Recognise triggers: Make a diary note of any factors such as caffeine or late nights that ramp up your anxiety, even if they never used to make you anxious. Recognising patterns will allow you to minimise triggers. Visit anxiety.jeanhailes.org.au to better understand what anxiety is.

Practise mindfulness: When you use all your senses to focus on what you are doing right now you are less likely to engage in anxious thoughts. 

Hormone replacement therapy: A form of HRT called Tibolone can help reduce symptoms of anxiety and depression, according to research conducted at Monash University in Melbourne.

Antidepressants: “Antidepressants with a shorter half-life – which means they stay in the body for a shorter period of time – tend to be less agitating and more calming, while antidepressants that last longer in the body can make menopausal anxiety worse in some women,” Thew says. Finding the right one for you may be a process of trial-and-error with your doctor.


Oestrogen appears to have a protective effect against a low mood. A growing body of research suggests that when it drops in the lead-up to menopause and beyond, that plummet may also lower levels of serotonin – known as the happiness hormone – and dopamine, also called the pleasure hormone.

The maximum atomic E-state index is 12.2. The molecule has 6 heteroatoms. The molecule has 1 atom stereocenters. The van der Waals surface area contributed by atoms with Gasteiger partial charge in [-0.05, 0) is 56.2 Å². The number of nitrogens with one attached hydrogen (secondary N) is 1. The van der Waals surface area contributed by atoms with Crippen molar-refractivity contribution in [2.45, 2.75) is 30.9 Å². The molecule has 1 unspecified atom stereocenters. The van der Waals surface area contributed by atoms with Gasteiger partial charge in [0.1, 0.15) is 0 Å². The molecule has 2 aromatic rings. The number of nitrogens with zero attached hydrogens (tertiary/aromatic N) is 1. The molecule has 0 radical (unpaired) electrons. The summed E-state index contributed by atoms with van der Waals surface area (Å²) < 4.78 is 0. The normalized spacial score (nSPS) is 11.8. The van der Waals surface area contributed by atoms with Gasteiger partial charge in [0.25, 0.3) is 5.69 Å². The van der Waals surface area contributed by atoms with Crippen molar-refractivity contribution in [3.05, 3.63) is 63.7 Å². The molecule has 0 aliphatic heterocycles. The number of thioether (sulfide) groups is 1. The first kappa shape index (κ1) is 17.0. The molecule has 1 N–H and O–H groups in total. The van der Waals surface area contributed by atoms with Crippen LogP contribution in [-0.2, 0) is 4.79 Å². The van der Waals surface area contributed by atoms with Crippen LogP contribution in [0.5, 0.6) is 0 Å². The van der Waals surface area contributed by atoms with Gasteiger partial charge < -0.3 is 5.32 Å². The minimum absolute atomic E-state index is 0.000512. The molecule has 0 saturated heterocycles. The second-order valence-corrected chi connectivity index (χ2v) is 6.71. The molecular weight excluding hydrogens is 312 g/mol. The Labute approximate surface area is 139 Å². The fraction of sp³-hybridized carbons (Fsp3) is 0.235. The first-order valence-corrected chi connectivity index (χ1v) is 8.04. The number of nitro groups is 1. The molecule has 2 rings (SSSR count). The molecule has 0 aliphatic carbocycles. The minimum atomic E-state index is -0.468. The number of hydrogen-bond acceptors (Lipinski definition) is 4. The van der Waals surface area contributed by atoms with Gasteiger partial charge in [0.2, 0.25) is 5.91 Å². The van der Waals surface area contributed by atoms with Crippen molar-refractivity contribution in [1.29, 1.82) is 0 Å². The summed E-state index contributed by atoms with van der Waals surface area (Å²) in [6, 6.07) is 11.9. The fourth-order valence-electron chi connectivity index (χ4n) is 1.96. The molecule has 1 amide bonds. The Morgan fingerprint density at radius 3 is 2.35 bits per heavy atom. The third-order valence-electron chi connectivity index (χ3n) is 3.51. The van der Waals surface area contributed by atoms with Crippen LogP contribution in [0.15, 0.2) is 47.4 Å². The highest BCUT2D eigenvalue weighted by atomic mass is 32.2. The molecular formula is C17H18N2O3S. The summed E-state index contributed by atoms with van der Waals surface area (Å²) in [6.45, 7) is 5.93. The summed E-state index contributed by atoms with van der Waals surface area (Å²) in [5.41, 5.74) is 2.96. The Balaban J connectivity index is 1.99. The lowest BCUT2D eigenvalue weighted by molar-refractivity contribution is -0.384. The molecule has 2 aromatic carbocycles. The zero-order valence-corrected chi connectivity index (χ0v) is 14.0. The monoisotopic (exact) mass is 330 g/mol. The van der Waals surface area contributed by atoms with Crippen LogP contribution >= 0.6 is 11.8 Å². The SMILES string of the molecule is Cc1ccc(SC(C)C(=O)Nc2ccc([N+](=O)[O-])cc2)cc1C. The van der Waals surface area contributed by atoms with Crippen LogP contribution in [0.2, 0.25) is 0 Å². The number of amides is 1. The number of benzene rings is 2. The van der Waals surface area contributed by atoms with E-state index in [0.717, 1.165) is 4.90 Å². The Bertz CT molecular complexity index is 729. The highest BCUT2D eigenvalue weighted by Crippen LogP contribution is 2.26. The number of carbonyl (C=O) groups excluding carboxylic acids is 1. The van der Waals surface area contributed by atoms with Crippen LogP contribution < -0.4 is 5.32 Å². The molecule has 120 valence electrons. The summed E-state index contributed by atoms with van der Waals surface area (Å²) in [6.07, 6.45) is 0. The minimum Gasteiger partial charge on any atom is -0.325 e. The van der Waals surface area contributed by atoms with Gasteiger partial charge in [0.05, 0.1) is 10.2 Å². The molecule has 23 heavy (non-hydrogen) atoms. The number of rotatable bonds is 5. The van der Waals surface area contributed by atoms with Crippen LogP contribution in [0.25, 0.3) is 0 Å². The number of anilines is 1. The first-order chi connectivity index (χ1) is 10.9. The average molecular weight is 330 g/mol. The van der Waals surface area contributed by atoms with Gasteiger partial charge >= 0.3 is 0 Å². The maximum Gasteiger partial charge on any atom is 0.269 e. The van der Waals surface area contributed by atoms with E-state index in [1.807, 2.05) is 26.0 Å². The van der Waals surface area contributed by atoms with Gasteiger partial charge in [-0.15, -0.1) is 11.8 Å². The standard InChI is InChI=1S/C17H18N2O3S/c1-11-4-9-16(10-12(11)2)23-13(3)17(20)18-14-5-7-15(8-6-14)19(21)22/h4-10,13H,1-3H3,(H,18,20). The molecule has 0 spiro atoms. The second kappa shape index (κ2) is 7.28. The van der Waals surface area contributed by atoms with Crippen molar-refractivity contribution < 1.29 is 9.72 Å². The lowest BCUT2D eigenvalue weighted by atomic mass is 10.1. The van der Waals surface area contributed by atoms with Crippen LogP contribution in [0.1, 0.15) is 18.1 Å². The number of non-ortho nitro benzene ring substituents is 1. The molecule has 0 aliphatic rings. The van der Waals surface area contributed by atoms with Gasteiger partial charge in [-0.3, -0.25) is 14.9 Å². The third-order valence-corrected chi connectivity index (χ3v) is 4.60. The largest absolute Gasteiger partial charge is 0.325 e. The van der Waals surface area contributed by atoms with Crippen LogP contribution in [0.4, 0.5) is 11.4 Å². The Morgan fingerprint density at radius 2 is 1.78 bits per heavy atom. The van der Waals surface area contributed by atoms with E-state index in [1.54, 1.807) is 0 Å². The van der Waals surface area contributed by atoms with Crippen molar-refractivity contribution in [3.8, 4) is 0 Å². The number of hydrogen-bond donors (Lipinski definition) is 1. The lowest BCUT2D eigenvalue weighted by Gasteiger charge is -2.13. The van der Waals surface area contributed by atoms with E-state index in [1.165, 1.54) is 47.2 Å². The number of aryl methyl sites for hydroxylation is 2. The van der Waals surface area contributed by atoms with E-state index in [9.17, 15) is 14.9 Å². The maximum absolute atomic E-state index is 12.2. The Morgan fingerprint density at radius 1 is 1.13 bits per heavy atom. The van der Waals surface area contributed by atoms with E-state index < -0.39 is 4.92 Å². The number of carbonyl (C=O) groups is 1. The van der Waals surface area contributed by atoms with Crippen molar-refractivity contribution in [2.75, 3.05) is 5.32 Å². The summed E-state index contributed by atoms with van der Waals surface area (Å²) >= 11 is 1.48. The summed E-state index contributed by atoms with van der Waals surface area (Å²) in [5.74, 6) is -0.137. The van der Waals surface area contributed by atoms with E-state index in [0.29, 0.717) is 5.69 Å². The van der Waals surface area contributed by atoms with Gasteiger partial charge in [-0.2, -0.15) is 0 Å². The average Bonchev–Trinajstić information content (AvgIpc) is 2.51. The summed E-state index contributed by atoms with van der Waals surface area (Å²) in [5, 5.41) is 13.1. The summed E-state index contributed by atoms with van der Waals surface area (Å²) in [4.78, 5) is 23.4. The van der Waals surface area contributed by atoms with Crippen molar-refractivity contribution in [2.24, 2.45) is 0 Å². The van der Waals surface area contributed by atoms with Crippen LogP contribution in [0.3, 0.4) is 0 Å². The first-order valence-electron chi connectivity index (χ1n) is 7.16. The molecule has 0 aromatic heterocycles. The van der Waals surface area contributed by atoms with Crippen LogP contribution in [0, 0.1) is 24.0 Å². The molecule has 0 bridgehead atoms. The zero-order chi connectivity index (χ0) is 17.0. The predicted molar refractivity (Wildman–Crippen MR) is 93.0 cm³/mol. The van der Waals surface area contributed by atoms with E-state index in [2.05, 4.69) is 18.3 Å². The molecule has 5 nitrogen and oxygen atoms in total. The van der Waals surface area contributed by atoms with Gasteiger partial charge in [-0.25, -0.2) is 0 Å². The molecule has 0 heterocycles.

“This may partly explain why women who have never suffered from depression before are two to four times more likely to experience depression at perimenopause,” Thew says.“This hormonally linked depression may be mild and cause general feelings of sadness or it may
be crushing, leaving women feeling hopeless or despairing.”

As hormone levels in a woman’s brain can start to shift (even before obvious signs such as hot flushes or erratic periods commence) some GPs may not make the connection between menopausal changes and feelings of depression.

“In our clinic we see many women who have tried everything from antidepressants and cognitive behavioural therapy to mindfulness and meditation and their depression is just not lifting, because the hormonal changes driving the depression are not being addressed,” Thew explains.